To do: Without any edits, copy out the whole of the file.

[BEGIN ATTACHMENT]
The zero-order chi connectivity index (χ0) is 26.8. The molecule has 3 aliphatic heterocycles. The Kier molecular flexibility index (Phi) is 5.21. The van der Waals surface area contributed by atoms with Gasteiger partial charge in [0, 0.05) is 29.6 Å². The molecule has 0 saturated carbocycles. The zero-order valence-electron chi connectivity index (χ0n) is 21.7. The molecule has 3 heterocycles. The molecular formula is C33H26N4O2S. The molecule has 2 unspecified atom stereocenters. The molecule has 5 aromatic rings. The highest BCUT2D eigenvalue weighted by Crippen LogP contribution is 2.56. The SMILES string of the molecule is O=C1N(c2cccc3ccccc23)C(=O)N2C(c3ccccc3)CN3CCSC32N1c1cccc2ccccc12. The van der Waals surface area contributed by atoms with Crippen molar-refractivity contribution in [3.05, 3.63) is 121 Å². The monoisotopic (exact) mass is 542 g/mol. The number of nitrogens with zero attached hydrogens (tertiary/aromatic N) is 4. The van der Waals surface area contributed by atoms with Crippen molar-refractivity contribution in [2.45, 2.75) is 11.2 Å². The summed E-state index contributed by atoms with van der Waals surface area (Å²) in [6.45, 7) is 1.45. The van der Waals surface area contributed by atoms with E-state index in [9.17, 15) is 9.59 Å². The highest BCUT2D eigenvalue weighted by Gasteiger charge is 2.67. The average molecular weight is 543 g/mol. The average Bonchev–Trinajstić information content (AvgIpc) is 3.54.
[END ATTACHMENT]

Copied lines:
The zero-order chi connectivity index (χ0) is 26.8. The molecule has 3 aliphatic heterocycles. The Kier molecular flexibility index (Phi) is 5.21. The van der Waals surface area contributed by atoms with Gasteiger partial charge in [0, 0.05) is 29.6 Å². The molecule has 0 saturated carbocycles. The zero-order valence-electron chi connectivity index (χ0n) is 21.7. The molecule has 3 heterocycles. The molecular formula is C33H26N4O2S. The molecule has 2 unspecified atom stereocenters. The molecule has 5 aromatic rings. The highest BCUT2D eigenvalue weighted by Crippen LogP contribution is 2.56. The SMILES string of the molecule is O=C1N(c2cccc3ccccc23)C(=O)N2C(c3ccccc3)CN3CCSC32N1c1cccc2ccccc12. The van der Waals surface area contributed by atoms with Crippen molar-refractivity contribution in [3.05, 3.63) is 121 Å². The monoisotopic (exact) mass is 542 g/mol. The number of nitrogens with zero attached hydrogens (tertiary/aromatic N) is 4. The van der Waals surface area contributed by atoms with Crippen molar-refractivity contribution in [2.45, 2.75) is 11.2 Å². The summed E-state index contributed by atoms with van der Waals surface area (Å²) in [6.45, 7) is 1.45. The van der Waals surface area contributed by atoms with E-state index in [9.17, 15) is 9.59 Å². The highest BCUT2D eigenvalue weighted by Gasteiger charge is 2.67. The average molecular weight is 543 g/mol. The average Bonchev–Trinajstić information content (AvgIpc) is 3.54.